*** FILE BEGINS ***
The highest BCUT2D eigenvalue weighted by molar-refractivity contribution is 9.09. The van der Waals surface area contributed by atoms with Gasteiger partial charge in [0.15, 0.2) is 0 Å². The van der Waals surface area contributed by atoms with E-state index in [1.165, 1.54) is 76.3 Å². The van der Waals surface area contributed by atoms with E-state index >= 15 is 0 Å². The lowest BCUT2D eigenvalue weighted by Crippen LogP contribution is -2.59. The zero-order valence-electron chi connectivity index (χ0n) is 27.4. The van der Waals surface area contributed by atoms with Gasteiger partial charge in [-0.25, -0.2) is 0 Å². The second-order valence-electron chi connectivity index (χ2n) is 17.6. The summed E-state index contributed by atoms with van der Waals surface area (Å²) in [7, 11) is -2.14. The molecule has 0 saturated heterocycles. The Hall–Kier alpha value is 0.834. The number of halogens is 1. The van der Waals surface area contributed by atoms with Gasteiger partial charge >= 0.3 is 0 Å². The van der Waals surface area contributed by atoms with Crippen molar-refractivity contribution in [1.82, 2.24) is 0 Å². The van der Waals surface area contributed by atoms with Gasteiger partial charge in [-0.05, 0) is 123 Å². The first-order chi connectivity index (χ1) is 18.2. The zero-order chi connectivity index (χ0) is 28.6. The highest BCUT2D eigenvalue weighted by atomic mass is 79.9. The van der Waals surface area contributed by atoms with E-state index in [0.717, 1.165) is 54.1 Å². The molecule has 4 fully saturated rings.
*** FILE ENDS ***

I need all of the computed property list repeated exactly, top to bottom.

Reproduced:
The highest BCUT2D eigenvalue weighted by molar-refractivity contribution is 9.09. The van der Waals surface area contributed by atoms with Gasteiger partial charge in [0.15, 0.2) is 0 Å². The van der Waals surface area contributed by atoms with E-state index in [1.165, 1.54) is 76.3 Å². The van der Waals surface area contributed by atoms with E-state index >= 15 is 0 Å². The lowest BCUT2D eigenvalue weighted by Crippen LogP contribution is -2.59. The zero-order valence-electron chi connectivity index (χ0n) is 27.4. The van der Waals surface area contributed by atoms with Gasteiger partial charge in [-0.25, -0.2) is 0 Å². The second-order valence-electron chi connectivity index (χ2n) is 17.6. The summed E-state index contributed by atoms with van der Waals surface area (Å²) in [7, 11) is -2.14. The molecule has 0 saturated heterocycles. The Hall–Kier alpha value is 0.834. The number of halogens is 1. The van der Waals surface area contributed by atoms with Gasteiger partial charge >= 0.3 is 0 Å². The van der Waals surface area contributed by atoms with Crippen molar-refractivity contribution in [1.82, 2.24) is 0 Å². The van der Waals surface area contributed by atoms with Gasteiger partial charge in [-0.05, 0) is 123 Å². The first-order chi connectivity index (χ1) is 18.2. The zero-order chi connectivity index (χ0) is 28.6. The highest BCUT2D eigenvalue weighted by atomic mass is 79.9. The van der Waals surface area contributed by atoms with E-state index in [0.717, 1.165) is 54.1 Å². The molecule has 4 fully saturated rings.